Case Of Blind Fear sees the de­tec­tive clash with HG Wells’s mad, mur­der­ous In­vis­i­ble Man, and is distin­guished by some truly ter­ri­ble cod-Vic­to­rian di­a­logue from writer Martin Pow­ell. Some­one refers to a “chemist shoppe”,

some­one else calls a tele­gram a “telly”, and a Han­som driver is seen mut­ter­ing “Blag­gart stoled me cab...”. Seppo Maki­nen’s art is sim­i­larly gauche and am­a­teur­ish.

These two cre­ators take a fur­ther crack at the char­ac­ter in Sher­lock Holmes: Re­turn Of

The Devil, a two-is­sue mi­croseries pub­lished by Ad­ven­ture Comics in 1992 which pits Holmes against Aleis­ter Crow­ley and Pro­fes­sor Moriarty’s venge­ful brother (the lat­ter of whom Doyle care­lessly failed ever to men­tion). A plot in­volv­ing doc­tored co­caine pro­vides an ex­cuse for count­less hal­lu­ci­na­tory dream se­quences, in one of which Holmes is seen mak­ing mad pas­sion­ate love to his “wife” Irene Adler. As with

Blind Fear, there’s an un­com­fort­able level of fe­male nu­dity and im­plied rape.

The Cu­ri­ous Case Of The Van­ish­ing Vil­lain by Gor­don Rennie and Woodrow Phoenix (Tun­dra, 1993) is not an­other In­vis­i­ble Man tale as you might think, but in­stead brings Dr Jekyll and Mr Hyde into the mix. This el­e­gant, metafic­tional tale sees Holmes on the trail of the mon­strous Hyde, who has left the pages of his own book

to ram­page through other lit­er­ary works, in­clud­ing those of Edgar Al­lan Poe.

Yet more mash-up malarkey ap­pears in Cal­iber’s The Ad­ven­ture Of The Opera

Ghost (1994), an am­bi­tious af­fair writ­ten by Steven P Jones and fea­tur­ing char­ac­ters from Gas­ton Ler­oux’s The Phan­tom Of The

Opera. Aldin Baroza draws in a freeform, scratchy style that seems to be de­lib­er­ately ap­ing Ed­die Camp­bell’s work on From Hell. With­out Camp­bell’s skill, how­ever, not to men­tion an Alan Moore script, the re­sults are un­der­whelm­ing.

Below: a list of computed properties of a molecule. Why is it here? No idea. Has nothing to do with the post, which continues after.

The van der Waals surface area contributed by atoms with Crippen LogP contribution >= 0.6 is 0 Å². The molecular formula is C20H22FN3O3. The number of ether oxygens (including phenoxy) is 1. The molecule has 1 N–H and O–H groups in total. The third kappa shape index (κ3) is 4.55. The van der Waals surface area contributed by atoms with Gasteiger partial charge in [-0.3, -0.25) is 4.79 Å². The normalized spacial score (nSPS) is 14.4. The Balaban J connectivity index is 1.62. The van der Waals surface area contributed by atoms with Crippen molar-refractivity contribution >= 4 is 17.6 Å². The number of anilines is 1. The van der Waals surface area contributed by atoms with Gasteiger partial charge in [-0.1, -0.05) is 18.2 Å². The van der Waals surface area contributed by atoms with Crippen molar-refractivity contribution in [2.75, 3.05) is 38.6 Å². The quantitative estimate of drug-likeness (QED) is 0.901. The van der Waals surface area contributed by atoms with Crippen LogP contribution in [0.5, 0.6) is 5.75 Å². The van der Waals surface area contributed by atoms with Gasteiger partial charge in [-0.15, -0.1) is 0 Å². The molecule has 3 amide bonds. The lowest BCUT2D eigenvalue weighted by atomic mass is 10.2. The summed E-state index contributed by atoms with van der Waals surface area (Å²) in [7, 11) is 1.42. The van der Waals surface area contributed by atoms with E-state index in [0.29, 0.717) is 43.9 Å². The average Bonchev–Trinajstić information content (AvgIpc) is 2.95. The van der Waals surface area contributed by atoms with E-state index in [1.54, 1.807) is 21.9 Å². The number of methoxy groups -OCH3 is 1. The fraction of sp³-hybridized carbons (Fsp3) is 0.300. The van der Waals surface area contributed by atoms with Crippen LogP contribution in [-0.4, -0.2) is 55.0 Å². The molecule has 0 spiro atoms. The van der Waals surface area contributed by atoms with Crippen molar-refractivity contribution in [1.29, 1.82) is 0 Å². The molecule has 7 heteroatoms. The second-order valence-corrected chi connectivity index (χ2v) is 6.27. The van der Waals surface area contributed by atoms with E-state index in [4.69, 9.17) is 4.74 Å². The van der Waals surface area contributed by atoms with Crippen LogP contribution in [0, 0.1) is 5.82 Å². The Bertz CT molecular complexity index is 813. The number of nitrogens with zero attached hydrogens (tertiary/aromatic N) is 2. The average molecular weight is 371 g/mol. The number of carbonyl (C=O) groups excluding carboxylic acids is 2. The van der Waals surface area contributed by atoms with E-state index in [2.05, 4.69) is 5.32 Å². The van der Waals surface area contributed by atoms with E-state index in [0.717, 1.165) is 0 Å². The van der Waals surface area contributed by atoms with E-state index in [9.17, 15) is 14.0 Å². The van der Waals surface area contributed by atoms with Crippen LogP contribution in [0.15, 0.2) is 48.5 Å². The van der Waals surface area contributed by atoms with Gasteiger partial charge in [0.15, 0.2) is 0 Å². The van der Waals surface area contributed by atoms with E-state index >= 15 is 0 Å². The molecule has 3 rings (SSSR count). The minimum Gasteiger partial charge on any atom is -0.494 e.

The Sus­sex Vam­pire, a 1996 one-shot also from Cal­iber, ought to be more en­ter­tain­ing than it is. Adapt­ing one of Doyle’s more Gothic Holmes yarns, writer War­ren El­lis is let down by Craig Gil­more, whose art is sloppy and in­con­sis­tent, some­times re­ly­ing on photo ref­er­ence, other times go­ing for a spiky DaveMcKean-es­que loose­ness. El­lis him­self doesn’t do too badly un­til the fi­nal page where, when the vil­lain’s fa­ther pre­scribes a year in the navy as the rem­edy for his young son’s mis­deeds, he in­serts an in­con­gru­ous cap­tion about “rum, sodomy and the lash” that speaks of his own au­tho­rial view­point rather than Doyle’s.

Au­then­tic Since the turn of the century, the deer­stalker has been bless­edly ab­sent from Sher­lock Holmes comics and there’s a much greater so­phis­ti­ca­tion in cre­ators’ ap­proaches to the char­ac­ter. Re­cently Ian Edg­in­ton has penned an ex­cel­lent se­ries of Holmes graphic nov­els for SelfMadeHero, in tan­dem with INJ Cul­bard. These ver­sions of the four core nov­els –

Study In Scar­let, The Sign Of Four, The Val­ley Of

Fear and The Hound Of The Baskervilles – are ev­ery­thing a Sher­lock­ian could ask for: dark, stately and au­then­tic.